Ply Ply, v. t. [imp. & p. p. {Plied}; p. pr. & vb. n. {Plying}.] [OE. plien, F. plier to fold, to bend, fr. L. plicare; akin to Gr. ?, G. flechten. Cf. {Apply}, {Complex}, {Display}, {Duplicity}, {Employ}, {Exploit}, {Implicate}, {Plait}, {Pliant}, {Flax}.] 1. To bend. [Obs.] [1913 Webster]

As men may warm wax with handes plie. --Chaucer. [1913 Webster]

2. To lay on closely, or in folds; to work upon steadily, or with repeated acts; to press upon; to urge importunately; as, to ply one with questions, with solicitations, or with drink. [1913 Webster]

And plies him with redoubled strokes --Dryden. [1913 Webster]

He plies the duke at morning and at night. --Shak. [1913 Webster]

3. To employ diligently; to use steadily. [1913 Webster]

Go ply thy needle; meddle not. --Shak. [1913 Webster]

4. To practice or perform with diligence; to work at. [1913 Webster]

Their bloody task, unwearied, still they ply. --Waller. [1913 Webster]

The Collaborative International Dictionary of English. 2000.


Look at other dictionaries:

  • ply — [plaɪ] verb plied PTandPP JOURNALISM 1. [transitive] to sell something: • 60 retailers were plying their products on the radio. 2. ply your trade to work at your job or business: • two outdoor …   Financial and business terms

  • Ply — Ply, n. [Cf. F. pli, fr. plier. See {Ply}, v.] 1. A fold; a plait; a turn or twist, as of a cord. Arbuthnot. [1913 Webster] 2. Bent; turn; direction; bias. [1913 Webster] The late learners can not so well take the ply. Bacon. [1913 Webster]… …   The Collaborative International Dictionary of English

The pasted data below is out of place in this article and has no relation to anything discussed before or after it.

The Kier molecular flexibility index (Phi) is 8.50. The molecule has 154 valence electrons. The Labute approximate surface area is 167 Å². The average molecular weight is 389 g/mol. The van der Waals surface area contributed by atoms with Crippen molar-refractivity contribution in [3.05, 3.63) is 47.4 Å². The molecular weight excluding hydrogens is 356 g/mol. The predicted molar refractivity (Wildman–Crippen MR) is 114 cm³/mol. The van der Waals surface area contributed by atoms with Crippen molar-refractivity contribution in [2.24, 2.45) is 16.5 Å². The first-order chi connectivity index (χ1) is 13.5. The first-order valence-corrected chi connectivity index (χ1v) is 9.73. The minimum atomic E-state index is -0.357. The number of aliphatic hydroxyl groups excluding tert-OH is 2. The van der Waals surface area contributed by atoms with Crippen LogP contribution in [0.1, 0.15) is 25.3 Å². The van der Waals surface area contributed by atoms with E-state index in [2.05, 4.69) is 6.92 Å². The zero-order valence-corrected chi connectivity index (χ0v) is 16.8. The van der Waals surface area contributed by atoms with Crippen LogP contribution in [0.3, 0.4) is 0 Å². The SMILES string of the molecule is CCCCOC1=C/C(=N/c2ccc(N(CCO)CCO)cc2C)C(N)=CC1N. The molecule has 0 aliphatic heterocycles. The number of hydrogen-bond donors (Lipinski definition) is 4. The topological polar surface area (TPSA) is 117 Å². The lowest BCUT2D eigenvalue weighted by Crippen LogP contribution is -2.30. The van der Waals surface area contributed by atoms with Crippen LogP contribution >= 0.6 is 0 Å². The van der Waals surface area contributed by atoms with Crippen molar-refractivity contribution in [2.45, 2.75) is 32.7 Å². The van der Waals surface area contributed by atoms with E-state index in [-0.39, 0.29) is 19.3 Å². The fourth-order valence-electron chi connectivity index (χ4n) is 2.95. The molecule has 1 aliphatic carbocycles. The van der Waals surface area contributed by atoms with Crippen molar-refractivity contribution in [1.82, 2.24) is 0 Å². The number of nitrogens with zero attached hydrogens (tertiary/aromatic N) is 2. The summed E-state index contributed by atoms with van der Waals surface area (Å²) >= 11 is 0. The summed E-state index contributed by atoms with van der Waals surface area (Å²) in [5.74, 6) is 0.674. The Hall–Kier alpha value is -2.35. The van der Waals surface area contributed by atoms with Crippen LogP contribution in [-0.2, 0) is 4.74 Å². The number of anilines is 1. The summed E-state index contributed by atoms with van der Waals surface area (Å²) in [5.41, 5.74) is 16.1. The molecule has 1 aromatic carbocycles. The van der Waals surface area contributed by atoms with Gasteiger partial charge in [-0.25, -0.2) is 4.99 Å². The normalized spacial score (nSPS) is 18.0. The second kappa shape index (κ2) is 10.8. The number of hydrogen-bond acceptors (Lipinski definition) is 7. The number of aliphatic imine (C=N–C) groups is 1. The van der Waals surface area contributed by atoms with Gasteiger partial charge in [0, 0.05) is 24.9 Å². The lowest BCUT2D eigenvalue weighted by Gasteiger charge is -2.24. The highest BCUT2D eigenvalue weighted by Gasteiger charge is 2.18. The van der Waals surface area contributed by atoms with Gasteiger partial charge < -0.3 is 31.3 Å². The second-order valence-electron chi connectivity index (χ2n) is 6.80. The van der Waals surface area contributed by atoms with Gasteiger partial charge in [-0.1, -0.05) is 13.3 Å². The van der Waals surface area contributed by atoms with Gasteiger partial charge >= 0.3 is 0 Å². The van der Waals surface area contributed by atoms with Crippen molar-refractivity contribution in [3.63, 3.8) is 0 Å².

• ply — Ⅰ. ply [1] ► NOUN (pl. plies) 1) a thickness or layer of a folded or laminated material. 2) each of a number of multiple layers or strands of which something is made. ORIGIN French pli fold , from Latin plicare to fold . Ⅱ. pl …   English terms dictionary

  • Ply — Ply, v. i. 1. To bend; to yield. [Obs.] [1913 Webster] It would rather burst atwo than plye. Chaucer. [1913 Webster] The willow plied, and gave way to the gust. L Estrange. [1913 Webster] 2. To act, go, or work diligently and steadily; especially …   The Collaborative International Dictionary of English

  • ply — ply1 [plī] vt. plied, plying [ME plien < OFr plier < L plicare, to fold < IE base * plek , to entwine > FLAX] Now Rare to bend, twist, fold, or mold vi. Obs. to bend or submit n. pl. plies [MFr pli < the v.] 1 …   English World dictionary

  • ply — I verb busy oneself with, carry on, devote oneself to, do work with, employ, engage in, exercere, exercise, exploit, handle, make use of, manipulate, occupy oneself with, operate, persevere at, practice, pursue, put in practice, put into effect,… …   Law dictionary

  • ply — vb *handle, manipulate, wield, swing Analogous words: exercise, *practice, drill: operate, work, function (see ACT vb): manage, direct, control, *conduct …   New Dictionary of Synonyms

  • ply — [v] use, work at carry on, dispense, employ, exercise, exert, follow, function, handle, maneuver, manipulate, practice, pursue, put out, swing, throw, utilize, wield; concepts 100,225 Ant. be lazy, idle …   New thesaurus

  • ply — am·ply; ap·ply; crum·ply; dim·ply; du·ply; im·ply; mul·ti·ply·ing; pan·o·ply; pim·ply; ply·er; ply·gain; ply·mo·the·an; ply·mo·thi·an; ply; pop·ply; pur·ply; quad·ru·ply; quin·tu·ply; rip·ply; rum·ply; sim·ply; stip·ply; tip·ply; tri·ply;… …   English syllables

  • ply — ply1 [plaı] v past tense and past participle plied present participle plying third person singular plies [Date: 1300 1400; Origin: apply] 1.) ply your trade literary to work at your business, especially buying and selling things on the street ▪… …   Dictionary of contemporary English

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